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US Secretary of State John Kerry (right) gestures towards Palestinian President Mahmoud Abbas (left) during a meeting at the Ritz-Carlton Hotel in Riyadh, yesterday.
RIYADH: US Secretary of State John Kerry yesterday said in Riyadh that Washington will work to “empower” Syria’s opposition, while warning arch-foe Iran that time for talk on Tehran’s nuclear ambitions could run out.
Kerry, on his first tour to the region since becoming the Secretary of State, also met over lunch with Palestinian president Mahmoud Abbas, who flew in to Riyadh unannounced late on Sunday. Kerry stressed that there was no question of arming the Syrian opposition, even as his Saudi counterpart Prince Saud Al Faisal insisted on the right of Syrians to self-defence.
The US will continue to work with its “friends to empower the Syrian opposition,” Kerry told reporters during a joint press conference with the Saudi foreign minister.
Saud, whose country along with other Gulf states is widely believed to be supplying weapons to the Syrian rebels, said Saudi Arabia could not ignore the brutality Assad is inflicting on his people, even after two years of escalating violence that has claimed 70,000 lives.
He said that history had never seen a government use strategic missiles against its own people. “This cannot go on,” he said. “He has lost all authority.”
“Saudi Arabia will do everything within its capacity, and we do believe that what is happening in Syria is a slaughter, a slaughter of innocents” he said. “We can’t bring ourselves to remain quiet. Morally we have a duty.” The Obama administration has resisted appeals from the Syrian opposition to provide it with weapons and ammunitions over fears that they could fall into the hands of Islamist extremists who have gained support among Assad opponents.
But Kerry sidestepped a question about whether the arms reportedly being supplied to the rebels by Saudi Arabia and others were a concern. Instead, he criticized Iran, Hezbollah and Russia by name for giving weaponry to the Assad regime.
Asked about reports of arms being sent to Syria’s rebels from countries such as Qatar and Saudi Arabia, Kerry replied: “The moderate opposition has the ability to make sure that the weapons are getting to them and not to the wrong hands.”
However, he added, “there is no guarantee that one weapon or another might not fall in the wrong hands.”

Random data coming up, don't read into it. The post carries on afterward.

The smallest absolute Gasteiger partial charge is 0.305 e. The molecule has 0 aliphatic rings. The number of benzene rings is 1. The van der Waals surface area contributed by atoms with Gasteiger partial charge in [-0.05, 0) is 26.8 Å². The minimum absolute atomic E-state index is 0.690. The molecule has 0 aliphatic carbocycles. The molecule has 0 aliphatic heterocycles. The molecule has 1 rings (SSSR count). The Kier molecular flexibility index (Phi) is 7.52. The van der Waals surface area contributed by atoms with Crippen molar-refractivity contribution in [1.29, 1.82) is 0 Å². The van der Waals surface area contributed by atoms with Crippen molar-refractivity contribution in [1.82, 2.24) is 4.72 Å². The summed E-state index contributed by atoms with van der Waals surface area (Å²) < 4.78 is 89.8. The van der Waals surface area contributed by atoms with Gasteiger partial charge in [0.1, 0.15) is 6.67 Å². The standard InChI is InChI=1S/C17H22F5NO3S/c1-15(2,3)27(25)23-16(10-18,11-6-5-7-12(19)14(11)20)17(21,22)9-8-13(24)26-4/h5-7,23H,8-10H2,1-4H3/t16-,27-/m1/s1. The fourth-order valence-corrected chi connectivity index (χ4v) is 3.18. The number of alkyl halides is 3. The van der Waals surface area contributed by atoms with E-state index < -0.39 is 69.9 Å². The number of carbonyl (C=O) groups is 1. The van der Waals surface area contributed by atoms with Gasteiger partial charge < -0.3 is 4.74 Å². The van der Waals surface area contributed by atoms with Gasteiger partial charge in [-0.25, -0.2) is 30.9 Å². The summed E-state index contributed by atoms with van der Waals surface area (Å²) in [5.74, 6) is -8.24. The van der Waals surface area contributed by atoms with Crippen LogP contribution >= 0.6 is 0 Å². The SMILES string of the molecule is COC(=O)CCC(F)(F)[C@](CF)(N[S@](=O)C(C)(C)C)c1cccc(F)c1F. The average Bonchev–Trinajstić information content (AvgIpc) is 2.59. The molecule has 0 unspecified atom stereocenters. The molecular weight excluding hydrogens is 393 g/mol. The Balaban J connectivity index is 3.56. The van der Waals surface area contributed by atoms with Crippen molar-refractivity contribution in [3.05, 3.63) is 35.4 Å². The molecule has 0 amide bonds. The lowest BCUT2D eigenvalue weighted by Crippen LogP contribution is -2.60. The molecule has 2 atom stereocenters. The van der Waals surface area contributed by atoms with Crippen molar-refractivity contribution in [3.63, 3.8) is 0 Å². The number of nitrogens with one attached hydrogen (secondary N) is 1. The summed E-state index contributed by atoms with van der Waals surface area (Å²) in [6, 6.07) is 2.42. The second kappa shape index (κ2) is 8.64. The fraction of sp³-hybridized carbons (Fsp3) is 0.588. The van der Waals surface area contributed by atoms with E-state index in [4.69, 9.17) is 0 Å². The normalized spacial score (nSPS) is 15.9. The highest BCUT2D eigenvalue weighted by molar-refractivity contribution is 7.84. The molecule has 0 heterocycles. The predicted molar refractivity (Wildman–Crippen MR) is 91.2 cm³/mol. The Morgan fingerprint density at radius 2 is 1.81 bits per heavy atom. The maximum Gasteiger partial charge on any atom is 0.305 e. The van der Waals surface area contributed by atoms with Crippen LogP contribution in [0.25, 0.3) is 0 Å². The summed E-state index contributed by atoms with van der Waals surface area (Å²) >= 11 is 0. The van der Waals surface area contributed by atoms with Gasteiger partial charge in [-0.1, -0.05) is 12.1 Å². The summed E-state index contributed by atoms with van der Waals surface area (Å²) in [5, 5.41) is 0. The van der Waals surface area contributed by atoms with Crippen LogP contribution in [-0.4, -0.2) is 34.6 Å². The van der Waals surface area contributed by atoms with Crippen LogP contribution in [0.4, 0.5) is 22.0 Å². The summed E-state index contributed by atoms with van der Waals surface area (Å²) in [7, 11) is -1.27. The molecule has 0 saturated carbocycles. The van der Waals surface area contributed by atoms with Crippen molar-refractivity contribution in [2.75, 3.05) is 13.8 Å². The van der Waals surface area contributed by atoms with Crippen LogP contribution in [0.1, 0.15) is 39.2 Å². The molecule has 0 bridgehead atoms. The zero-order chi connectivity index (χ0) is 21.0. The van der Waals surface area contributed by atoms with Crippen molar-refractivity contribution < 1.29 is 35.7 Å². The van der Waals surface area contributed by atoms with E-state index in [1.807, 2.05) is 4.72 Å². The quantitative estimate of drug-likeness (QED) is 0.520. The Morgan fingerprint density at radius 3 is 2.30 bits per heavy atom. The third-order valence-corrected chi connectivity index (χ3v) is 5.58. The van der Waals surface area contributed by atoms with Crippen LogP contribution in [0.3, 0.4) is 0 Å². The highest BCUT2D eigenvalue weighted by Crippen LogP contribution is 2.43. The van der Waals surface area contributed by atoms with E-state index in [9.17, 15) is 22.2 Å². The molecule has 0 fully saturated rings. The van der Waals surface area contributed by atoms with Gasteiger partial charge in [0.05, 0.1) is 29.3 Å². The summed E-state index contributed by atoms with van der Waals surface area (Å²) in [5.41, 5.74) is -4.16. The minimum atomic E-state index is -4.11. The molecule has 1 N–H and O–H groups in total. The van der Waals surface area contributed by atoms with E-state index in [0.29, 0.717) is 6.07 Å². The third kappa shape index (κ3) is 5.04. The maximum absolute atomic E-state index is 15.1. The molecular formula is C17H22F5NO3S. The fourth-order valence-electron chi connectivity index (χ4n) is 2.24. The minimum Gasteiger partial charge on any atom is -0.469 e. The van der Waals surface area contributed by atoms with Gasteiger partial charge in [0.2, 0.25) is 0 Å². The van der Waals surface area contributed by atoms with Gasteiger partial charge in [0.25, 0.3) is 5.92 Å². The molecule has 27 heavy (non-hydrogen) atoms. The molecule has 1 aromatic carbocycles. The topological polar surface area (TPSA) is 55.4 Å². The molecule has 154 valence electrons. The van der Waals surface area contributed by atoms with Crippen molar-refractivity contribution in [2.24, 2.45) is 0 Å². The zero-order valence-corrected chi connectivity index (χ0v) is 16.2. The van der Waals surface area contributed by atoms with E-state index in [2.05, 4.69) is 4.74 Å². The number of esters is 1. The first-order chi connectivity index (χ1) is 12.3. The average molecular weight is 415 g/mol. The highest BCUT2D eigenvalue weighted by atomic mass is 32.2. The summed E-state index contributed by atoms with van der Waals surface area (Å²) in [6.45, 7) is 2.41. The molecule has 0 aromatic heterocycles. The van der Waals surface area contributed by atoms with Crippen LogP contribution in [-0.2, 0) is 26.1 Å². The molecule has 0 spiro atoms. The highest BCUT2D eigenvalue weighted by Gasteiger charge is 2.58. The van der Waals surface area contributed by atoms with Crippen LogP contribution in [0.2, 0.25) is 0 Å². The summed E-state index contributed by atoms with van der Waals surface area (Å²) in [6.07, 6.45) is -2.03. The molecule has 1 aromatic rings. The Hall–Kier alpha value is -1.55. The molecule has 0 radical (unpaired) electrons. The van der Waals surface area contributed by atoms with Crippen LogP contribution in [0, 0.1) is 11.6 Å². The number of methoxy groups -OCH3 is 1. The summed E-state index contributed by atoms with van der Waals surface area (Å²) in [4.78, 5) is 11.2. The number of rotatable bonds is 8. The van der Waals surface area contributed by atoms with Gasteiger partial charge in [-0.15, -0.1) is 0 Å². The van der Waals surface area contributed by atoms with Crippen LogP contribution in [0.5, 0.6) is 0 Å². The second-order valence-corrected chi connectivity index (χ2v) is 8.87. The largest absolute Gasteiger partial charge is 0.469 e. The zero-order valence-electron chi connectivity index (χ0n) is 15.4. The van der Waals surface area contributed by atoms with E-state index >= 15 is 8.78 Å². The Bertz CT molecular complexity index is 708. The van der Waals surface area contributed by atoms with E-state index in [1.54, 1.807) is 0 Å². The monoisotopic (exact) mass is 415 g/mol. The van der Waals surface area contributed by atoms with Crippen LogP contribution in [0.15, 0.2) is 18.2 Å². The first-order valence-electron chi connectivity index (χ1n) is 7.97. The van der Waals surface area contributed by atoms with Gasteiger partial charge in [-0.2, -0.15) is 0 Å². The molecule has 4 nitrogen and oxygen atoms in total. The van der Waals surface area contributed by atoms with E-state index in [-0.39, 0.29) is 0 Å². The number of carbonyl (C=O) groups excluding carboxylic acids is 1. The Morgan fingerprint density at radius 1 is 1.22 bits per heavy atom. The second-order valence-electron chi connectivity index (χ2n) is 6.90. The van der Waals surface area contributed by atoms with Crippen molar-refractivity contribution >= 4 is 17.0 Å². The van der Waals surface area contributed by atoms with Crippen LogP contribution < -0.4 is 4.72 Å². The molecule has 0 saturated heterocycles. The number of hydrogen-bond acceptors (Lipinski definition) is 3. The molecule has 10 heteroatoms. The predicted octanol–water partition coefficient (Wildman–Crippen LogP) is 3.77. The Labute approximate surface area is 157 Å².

The US has so far refused to arm rebels locked in a two-year war against President Bashar Al Assad’s loyalists.
Several oil-rich monarchies of the six-member Gulf Cooperation Council, notably Saudi Arabia and Qatar, have supported the rebellion against Assad, a staunch ally of their regional arch-foe Iran.
The GCC members are dissatisfied at the refusal of President Barack Obama’s administration to arm Syrian rebels and its perceived lenient attitude towards Tehran, analysts say.
Kerry said his discussions with Gulf officials had also covered ongoing talks between world powers and Iran on its nuclear programme.
During his flurry of meetings in Riyadh yesterday, Kerry also held talks with Saudi Crown Prince Salman bin Abdul Aziz, but had no plans for a meeting with the Custodian of the Two Holy Mosques King Abdullah bin Abdulaziz, officials said.
He also met Palestinian president Mahmoud Abbas who flew unexpectedly into Riyadh late Sunday.
“Well, Mr President I have been waiting for this meeting and I think you have too,” Kerry told Abbas. “That’s right, that’s right,” replied Abbas. Prior to their meeting, Palestinian envoy in Riyadh, Jamal Al Shawbaki, told the official Voice of Palestine radio that Abbas “will present the Palestinian point of view to the new US administration ahead of Obama’s visit”.
Obama is due to meet Israeli and Palestinian leaders in Jerusalem and Ramallah during a visit on March 20-22.
Abbas, in his first meeting with Kerry, will also “highlight Israeli violations in Jerusalem, settlements, and the issue of Palestinian prisoners on hunger strike,” said Shawbaki. Palestinian-Israeli peace talks have been deadlocked for more than two years. Abbas wants to renew peace talks in tandem with a freeze on Jewish settlement construction in the occupied West Bank and in east Jerusalem.
US officials said Israeli Prime Minister Benjamin Netanyahu had been made aware of the unscheduled Kerry-Abbas meeting. After winding up the Saudi leg of his tour, Kerry will head to Abu Dhabi and then to Qatar. AP/AFP